Dhaka, Bangladesh – A public opinion poll released today by IRI(PDF) reveals Bangladeshis are deeply concerned about the condition of their country and remain pessimistic about its future. In the latest survey, 59 percent said the country was headed in the wrong direction, compared to only 35 percent who reported they felt the country was headed in the right direction.
In particular, a majority are also pessimistic about the economy, 60 percent saying they believed it would get worse in the year ahead. The numbers were even higher concerning the issue of violence, as 71 percent said they believed it would worsen in the upcoming year.
Concern about Instability a Major Driver of Opinion
Although other factors are also involved, a major driver of these negative indicators is the political instability that has gripped Bangladesh. Eighty-six percent of those who said the country is headed in the wrong direction said it was due to political instability. Moreover, when respondents were asked to list Bangladesh’s top three problems, 39 percent declared political instability as their first choice.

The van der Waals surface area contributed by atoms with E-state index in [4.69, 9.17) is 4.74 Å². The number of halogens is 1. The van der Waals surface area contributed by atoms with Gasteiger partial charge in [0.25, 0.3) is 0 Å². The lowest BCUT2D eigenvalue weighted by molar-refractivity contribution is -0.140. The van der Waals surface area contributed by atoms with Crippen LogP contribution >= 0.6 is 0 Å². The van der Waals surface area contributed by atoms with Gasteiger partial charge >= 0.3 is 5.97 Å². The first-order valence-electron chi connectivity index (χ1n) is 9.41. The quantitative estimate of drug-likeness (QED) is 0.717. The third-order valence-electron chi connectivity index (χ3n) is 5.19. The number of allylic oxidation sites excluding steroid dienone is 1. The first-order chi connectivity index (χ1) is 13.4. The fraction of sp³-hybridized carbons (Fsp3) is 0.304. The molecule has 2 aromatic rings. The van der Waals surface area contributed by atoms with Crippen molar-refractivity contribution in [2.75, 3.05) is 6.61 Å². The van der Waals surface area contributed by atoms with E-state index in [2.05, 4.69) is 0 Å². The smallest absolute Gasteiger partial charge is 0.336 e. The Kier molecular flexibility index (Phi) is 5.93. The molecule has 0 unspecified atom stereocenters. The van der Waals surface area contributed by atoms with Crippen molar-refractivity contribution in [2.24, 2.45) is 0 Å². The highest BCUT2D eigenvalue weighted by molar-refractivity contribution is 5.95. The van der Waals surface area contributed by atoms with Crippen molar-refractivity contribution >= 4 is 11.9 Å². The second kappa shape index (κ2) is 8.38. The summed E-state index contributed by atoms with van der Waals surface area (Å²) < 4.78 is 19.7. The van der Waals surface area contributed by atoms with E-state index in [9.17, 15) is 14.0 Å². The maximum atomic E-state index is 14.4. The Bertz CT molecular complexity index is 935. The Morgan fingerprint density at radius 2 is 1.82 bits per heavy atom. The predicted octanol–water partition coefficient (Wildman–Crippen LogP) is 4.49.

Public Dissatisfied with Non-Participatory Elections
The recent parliamentary elections held on January 5, 2014, did little to inspire confidence that the political situation will stabilize. When it came to the credibility of the elections, 62 percent of respondents agreed that the results should not stand because not all parties participated. Moreover, nearly half (48 percent) said that they strongly agreed with the notion that election results should not count due to a lack of opposition participation. In addition, 52 percent of those polled do not support the decision by some political parties to boycott the January 5 elections. A majority of Bangladeshis also prefer scheduling new elections, with 57 percent calling for elections within six months; only 34 percent wanted the newly elected government to fulfill its entire term.
IRI’s survey was fielded from January 12-27, 2014. Respondents were a randomly selected nationally representative sample of 2,550 adults, 18 or older. The sample was drawn from all seven major divisions of Bangladesh. The margin of error for the aggregate sample will not exceed plus or minus two percent at the midrange in 19 out of 20 cases.